Some of you might be aware of the flurry that took over the blogosphere recently after the MakeUseOf blog broke the story about a gmail vulnerability, which led to the hijack of its domain by a hacker (cracker, to be more specific).
As many blogs discussed this matter and speculated on Gmail’s security features, Google finally reacted and mentioned that it wasn’t due to Gmail, but due to a phishing scam.
Although I don’t agree with Google’s argument, as you can see in this comment thread at Lifehacker, the fact remains that, like most of the Web workers, I love Gmail and I can’t even think of using any other email application.
Keeping that in mind, it’s important to take every preventive measure possible to avoid any compromise of your Gmail account. Here are a few tips for Gmail users that are concerned about security. Note that most of these tips are recommended by Google itself and hence are extremely important.
Always Use HTTPs
This is a very important security feature introduced by the Gmail team recently and every Gmail user must know it. In Gmail, go to “Settings” and under the “General” tab in “Browser Connection,” click “Always use HTTPs.” Then click save. That’s it! Such a simple step could add an extra layer of security to your Gmail account.
Check Your Filters Regularly
All the Gmail vulnerabilities which have been reported so far involve the setting up of malicious filters and e-mail auto-forwarding. Hence you should check them regularly by going to your Gmail settings and make sure that you don’t see anything suspicious there.
Check for HTTPs
Yes, no matter where you login to your Gmail, make sure the URL in the browser address bar starts with https:// and not http://. As Google says, “We recommend you only ever enter your Gmail sign-in credentials to Web addresses starting with https://www.google.com/accounts, and never click-through any warnings your browser may raise about certificates.”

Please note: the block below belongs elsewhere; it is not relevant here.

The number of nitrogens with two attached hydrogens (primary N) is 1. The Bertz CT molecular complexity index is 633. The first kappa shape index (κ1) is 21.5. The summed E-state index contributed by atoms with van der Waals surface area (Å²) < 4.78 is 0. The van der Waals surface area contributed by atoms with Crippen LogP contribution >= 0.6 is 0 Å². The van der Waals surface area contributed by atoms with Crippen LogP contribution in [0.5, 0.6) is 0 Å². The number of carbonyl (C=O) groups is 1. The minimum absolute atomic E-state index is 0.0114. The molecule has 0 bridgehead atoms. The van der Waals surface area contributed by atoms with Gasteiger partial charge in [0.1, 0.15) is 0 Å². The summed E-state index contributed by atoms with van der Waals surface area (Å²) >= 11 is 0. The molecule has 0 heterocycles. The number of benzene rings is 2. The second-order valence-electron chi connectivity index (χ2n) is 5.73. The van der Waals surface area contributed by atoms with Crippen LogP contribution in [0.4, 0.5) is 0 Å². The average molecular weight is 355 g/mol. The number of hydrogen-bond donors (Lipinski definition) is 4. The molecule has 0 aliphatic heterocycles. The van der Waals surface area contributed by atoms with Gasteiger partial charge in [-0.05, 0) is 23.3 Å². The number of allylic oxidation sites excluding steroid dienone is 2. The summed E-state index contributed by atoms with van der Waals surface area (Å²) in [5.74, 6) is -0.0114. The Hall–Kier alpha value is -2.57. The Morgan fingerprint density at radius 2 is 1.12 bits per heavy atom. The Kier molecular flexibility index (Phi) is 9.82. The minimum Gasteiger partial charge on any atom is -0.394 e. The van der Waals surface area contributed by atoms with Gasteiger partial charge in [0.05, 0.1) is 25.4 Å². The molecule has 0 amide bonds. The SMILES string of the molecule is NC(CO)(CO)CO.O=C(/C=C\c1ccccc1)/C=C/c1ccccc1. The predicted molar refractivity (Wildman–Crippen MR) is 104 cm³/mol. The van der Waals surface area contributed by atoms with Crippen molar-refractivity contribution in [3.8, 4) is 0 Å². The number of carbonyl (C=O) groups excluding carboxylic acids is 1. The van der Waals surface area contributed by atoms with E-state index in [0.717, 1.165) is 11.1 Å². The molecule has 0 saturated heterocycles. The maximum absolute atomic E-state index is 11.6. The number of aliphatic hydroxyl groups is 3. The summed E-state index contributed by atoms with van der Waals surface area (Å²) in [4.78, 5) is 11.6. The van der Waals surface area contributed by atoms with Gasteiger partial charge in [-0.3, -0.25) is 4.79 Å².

Don’t Use Gmail in Browser ( Only If You Want to Be Extremely Cautious )
This would be a tip for those who are really concerned and can do without Gmail’s Web interface. Since most of the security issues reported so far are browser based, you might just want to avoid opening Gmail in browser completely and instead, access it through IMAP or POP.
I personally don’t do it because I am addicted to Gmail’s Web interface.
Don’t Disclose Your Password
Sounds simple, doesn’t it? Believe it or not, this is a major reason why e-mail accounts are compromised. I’ll give you an example. Are you on sites like LinkedIn, MySpace, or Facebook? If yes, then you probably know about their “friend finder” feature where you can enter your Gmail account and password and they check your contacts list and let you know if your friends are on the respective services. Well, when it comes to such reputed sites you could trust them, but don’t just start doing this on every other site.
Also, beware of emails that ask you for your Gmail account credentials. Gmail would never ask you for that, so you can be sure that they are phishing emails that you need to stay away from.
This isn’t a security tip but certainly a very important thing to do if Gmail serves as your primary email account. There’s another great way to back it up using Thunderbird along with some extensions, as Lifehacker mentions here.
If you know of any other tips, which would help in making Gmail more secure, then please do mention them in comments. And yes, like anything else in this world, these tips do not ensure fool-proof security but they do help in, as I said, making it more secure.
By Abhijeet Mukhergee for DumbLittleMan